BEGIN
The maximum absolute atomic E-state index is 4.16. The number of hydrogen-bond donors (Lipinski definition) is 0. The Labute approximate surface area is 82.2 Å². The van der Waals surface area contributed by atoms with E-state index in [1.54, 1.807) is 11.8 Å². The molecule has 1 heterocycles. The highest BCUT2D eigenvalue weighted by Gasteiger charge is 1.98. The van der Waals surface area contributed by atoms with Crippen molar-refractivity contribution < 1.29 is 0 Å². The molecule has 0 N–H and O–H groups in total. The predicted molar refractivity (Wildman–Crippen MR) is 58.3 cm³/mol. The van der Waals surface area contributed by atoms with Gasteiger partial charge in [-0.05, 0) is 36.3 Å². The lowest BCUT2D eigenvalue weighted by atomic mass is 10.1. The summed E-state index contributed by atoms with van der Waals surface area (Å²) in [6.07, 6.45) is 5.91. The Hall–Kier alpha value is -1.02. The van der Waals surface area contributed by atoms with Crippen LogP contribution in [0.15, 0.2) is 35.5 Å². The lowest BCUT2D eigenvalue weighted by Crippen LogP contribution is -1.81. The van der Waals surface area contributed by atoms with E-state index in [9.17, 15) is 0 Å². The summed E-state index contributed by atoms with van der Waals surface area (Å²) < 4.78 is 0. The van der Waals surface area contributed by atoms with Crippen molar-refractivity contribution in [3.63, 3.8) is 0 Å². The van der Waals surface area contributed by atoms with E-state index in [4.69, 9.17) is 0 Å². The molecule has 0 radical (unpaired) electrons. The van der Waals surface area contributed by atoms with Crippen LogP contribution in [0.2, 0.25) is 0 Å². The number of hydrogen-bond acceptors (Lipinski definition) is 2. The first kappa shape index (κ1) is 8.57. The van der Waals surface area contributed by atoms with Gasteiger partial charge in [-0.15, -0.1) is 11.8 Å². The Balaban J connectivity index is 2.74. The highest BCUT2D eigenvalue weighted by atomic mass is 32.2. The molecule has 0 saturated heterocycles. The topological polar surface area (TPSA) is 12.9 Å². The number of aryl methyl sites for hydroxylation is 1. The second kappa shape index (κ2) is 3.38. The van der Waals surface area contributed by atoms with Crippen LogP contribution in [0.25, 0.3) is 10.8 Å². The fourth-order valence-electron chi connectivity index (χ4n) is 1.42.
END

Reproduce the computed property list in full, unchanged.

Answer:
The maximum absolute atomic E-state index is 4.16. The number of hydrogen-bond donors (Lipinski definition) is 0. The Labute approximate surface area is 82.2 Å². The van der Waals surface area contributed by atoms with E-state index in [1.54, 1.807) is 11.8 Å². The molecule has 1 heterocycles. The highest BCUT2D eigenvalue weighted by Gasteiger charge is 1.98. The van der Waals surface area contributed by atoms with Crippen molar-refractivity contribution < 1.29 is 0 Å². The molecule has 0 N–H and O–H groups in total. The predicted molar refractivity (Wildman–Crippen MR) is 58.3 cm³/mol. The van der Waals surface area contributed by atoms with Gasteiger partial charge in [-0.05, 0) is 36.3 Å². The lowest BCUT2D eigenvalue weighted by atomic mass is 10.1. The summed E-state index contributed by atoms with van der Waals surface area (Å²) in [6.07, 6.45) is 5.91. The Hall–Kier alpha value is -1.02. The van der Waals surface area contributed by atoms with Crippen LogP contribution in [0.15, 0.2) is 35.5 Å². The lowest BCUT2D eigenvalue weighted by Crippen LogP contribution is -1.81. The van der Waals surface area contributed by atoms with E-state index in [9.17, 15) is 0 Å². The summed E-state index contributed by atoms with van der Waals surface area (Å²) < 4.78 is 0. The van der Waals surface area contributed by atoms with Crippen molar-refractivity contribution in [3.63, 3.8) is 0 Å². The van der Waals surface area contributed by atoms with E-state index in [4.69, 9.17) is 0 Å². The molecule has 0 radical (unpaired) electrons. The van der Waals surface area contributed by atoms with Crippen LogP contribution in [0.2, 0.25) is 0 Å². The number of hydrogen-bond acceptors (Lipinski definition) is 2. The first kappa shape index (κ1) is 8.57. The van der Waals surface area contributed by atoms with Gasteiger partial charge in [-0.15, -0.1) is 11.8 Å². The Balaban J connectivity index is 2.74. The highest BCUT2D eigenvalue weighted by atomic mass is 32.2. The molecule has 0 saturated heterocycles. The topological polar surface area (TPSA) is 12.9 Å². The number of aryl methyl sites for hydroxylation is 1. The second kappa shape index (κ2) is 3.38. The van der Waals surface area contributed by atoms with Crippen LogP contribution in [0.25, 0.3) is 10.8 Å². The fourth-order valence-electron chi connectivity index (χ4n) is 1.42.